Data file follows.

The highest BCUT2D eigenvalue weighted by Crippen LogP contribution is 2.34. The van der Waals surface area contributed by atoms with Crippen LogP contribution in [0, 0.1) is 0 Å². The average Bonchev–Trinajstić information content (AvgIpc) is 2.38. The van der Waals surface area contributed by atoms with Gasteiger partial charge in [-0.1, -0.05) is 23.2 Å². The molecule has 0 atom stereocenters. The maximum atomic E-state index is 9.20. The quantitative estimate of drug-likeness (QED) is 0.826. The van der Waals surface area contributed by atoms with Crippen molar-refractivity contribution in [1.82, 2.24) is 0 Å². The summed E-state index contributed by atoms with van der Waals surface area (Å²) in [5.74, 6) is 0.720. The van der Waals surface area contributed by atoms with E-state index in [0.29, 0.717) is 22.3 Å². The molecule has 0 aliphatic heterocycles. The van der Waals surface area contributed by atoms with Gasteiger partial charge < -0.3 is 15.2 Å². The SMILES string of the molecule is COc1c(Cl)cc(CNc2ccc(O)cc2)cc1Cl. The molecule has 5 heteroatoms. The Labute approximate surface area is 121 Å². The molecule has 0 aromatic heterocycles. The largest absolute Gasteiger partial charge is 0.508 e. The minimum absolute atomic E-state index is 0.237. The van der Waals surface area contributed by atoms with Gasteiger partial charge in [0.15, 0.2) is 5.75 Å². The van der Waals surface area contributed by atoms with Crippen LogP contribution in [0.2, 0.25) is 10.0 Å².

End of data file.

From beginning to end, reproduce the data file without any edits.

The highest BCUT2D eigenvalue weighted by Crippen LogP contribution is 2.34. The van der Waals surface area contributed by atoms with Crippen LogP contribution in [0, 0.1) is 0 Å². The average Bonchev–Trinajstić information content (AvgIpc) is 2.38. The van der Waals surface area contributed by atoms with Gasteiger partial charge in [-0.1, -0.05) is 23.2 Å². The molecule has 0 atom stereocenters. The maximum atomic E-state index is 9.20. The quantitative estimate of drug-likeness (QED) is 0.826. The van der Waals surface area contributed by atoms with Crippen molar-refractivity contribution in [1.82, 2.24) is 0 Å². The summed E-state index contributed by atoms with van der Waals surface area (Å²) in [5.74, 6) is 0.720. The van der Waals surface area contributed by atoms with E-state index in [0.29, 0.717) is 22.3 Å². The molecule has 0 aliphatic heterocycles. The van der Waals surface area contributed by atoms with Gasteiger partial charge < -0.3 is 15.2 Å². The SMILES string of the molecule is COc1c(Cl)cc(CNc2ccc(O)cc2)cc1Cl. The molecule has 5 heteroatoms. The Labute approximate surface area is 121 Å². The molecule has 0 aromatic heterocycles. The largest absolute Gasteiger partial charge is 0.508 e. The minimum absolute atomic E-state index is 0.237. The van der Waals surface area contributed by atoms with Gasteiger partial charge in [0.15, 0.2) is 5.75 Å². The van der Waals surface area contributed by atoms with Crippen LogP contribution in [0.2, 0.25) is 10.0 Å².